Kobe Bryant, at Home and on the Heli-Pad
Two Orange County icons thrill Disneyland guests last June.
Photo by Andrew Youssef
J. R. Moehringer is a former Times Orange County sportswriter and the ghostwriter of Andre Agassi's controversial autobiography Open. Moehringer profiles Kobe Bryant in the March issue of GQ. Actually, it's more like a profile of Bryant's assorted broken and stressed body parts, which help introduce different candid moments from the Lakers shooting guard's life, including some here in Orange County.
The piece opens with Bryant soaking up the stares of pilots and passengers at John Wayne Airport, which he travels to on practice and game days from his home on Newport Coast's Pelican Ridge.
At SNA, "one of the five or six most famous people on earth" catches a Los Angeles-bound helicopter so that he can hop over snarled freeway traffic. As Moehringer writes, the flights are not just another perk in a multimillion-dollar NBA superstar's contract, however.
He takes a private helicopter from Orange County, where he lives with his wife and two children, to every home game. It's a nice dash of glitz, a touch of showbiz that goes well with the Hollywood sign in the hazy distance. But sexy as it might seem, Bryant says the helicopter is just another tool for maintaining his body. It's no different than his weights or his whirlpool tubs or his custom-made Nikes. Given his broken finger, his fragile knees, his sore back and achy feet, not to mention his chronic agita, Bryant can't sit in a car for two hours. The helicopter, therefore, ensures that he gets to Staples Center feeling fresh, that his body is warm and loose and fluid as mercury when he steps onto the court.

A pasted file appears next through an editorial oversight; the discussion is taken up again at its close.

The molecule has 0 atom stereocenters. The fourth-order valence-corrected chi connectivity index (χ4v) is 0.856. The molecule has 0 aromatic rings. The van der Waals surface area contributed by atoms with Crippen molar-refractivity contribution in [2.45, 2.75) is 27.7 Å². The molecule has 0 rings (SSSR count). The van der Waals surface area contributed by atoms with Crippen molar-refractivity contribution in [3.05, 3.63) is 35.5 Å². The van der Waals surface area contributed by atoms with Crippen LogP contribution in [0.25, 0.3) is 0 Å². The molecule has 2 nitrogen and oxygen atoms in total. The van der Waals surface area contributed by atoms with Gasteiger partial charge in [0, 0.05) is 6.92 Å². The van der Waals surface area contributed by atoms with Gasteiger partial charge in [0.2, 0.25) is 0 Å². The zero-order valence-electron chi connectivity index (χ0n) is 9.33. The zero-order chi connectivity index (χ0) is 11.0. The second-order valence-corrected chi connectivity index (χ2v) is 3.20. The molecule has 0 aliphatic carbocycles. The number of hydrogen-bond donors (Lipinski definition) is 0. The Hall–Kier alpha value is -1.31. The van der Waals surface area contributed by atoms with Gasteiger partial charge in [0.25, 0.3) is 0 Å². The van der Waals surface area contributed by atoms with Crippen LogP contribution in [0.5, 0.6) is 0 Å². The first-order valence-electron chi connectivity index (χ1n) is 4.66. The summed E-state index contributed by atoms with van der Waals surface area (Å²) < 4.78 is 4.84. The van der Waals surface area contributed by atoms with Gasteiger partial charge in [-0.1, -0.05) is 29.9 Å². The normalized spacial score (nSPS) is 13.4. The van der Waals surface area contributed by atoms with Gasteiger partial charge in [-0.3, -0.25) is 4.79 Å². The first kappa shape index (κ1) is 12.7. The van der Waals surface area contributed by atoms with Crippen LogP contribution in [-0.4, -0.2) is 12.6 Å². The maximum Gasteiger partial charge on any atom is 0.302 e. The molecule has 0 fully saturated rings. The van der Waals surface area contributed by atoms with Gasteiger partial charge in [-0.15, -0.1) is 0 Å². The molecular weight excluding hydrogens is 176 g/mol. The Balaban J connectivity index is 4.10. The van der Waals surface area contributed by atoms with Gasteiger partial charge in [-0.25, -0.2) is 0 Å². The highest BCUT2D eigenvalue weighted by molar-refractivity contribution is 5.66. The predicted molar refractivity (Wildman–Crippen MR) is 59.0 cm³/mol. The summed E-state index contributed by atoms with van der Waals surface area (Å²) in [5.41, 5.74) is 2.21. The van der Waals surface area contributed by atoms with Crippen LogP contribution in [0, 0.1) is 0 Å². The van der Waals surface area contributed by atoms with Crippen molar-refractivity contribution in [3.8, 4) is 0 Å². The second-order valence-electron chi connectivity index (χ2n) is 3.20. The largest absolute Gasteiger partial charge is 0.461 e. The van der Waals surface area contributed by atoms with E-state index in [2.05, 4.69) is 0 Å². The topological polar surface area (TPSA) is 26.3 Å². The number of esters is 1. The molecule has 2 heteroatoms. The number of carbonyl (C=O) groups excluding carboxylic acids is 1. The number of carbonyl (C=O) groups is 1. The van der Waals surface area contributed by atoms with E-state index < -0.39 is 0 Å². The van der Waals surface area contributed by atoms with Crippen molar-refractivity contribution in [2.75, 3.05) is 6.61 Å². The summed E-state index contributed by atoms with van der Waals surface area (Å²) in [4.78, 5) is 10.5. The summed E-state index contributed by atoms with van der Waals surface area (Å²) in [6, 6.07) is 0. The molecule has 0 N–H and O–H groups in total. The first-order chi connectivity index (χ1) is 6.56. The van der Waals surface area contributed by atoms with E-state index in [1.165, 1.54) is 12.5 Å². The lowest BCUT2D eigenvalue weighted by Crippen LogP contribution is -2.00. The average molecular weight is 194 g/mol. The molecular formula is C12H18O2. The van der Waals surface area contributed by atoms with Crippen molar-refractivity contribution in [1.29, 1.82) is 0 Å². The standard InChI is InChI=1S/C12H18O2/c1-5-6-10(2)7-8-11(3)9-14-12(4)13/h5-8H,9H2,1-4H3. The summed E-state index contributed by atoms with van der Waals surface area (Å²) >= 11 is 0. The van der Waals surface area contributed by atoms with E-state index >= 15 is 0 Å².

If you make $23 million a year with your body, taking a helicopter to work is actually quite practical.
The piece also delves into the very private Bryant's quiet charitable work, something his reps urge him to speak more about.
You can be with Bryant for hours and hours and he won't tell you about the cancer-stricken boy he took to Disneyland. They spent most of the day together, and when the boy died soon after, his mother phoned to say that the last time she saw her son smile was that magic afternoon with his idol.
Your learn from Moehringer's write up that, at home, Bryant: barely sleeps, spends those waking hours in the middle of the night watching television or a movie ("He's mad for Tarantino"), or goofing round on a computer, although he apparently does not Google himself, asking the writer:
"Who Googles themselves?"
Lots of people.
"Eeew, I'd be a little uncomfortable Googling myself. People sit there--and Google themselves? That's kind of weird."
Bryant usually drifts back asleep around 4 a.m. and then is up two hours later to make breakfast for his daughters. Apparently, this is not in his housekeeper's job description.
As for his wife, the pride of Huntington Beach's Marina High Vanessa Laine Bryant, she and her man enjoy playing simple games of Cranium, which can turn into "guerrilla warfare" given Black Mamba's competitive streak.
Moehringer can't believe that one.
Cranium? The kids' board game? With Sensosketches and Cloodles?
He purses his lips, nods his head slowly: No joke.
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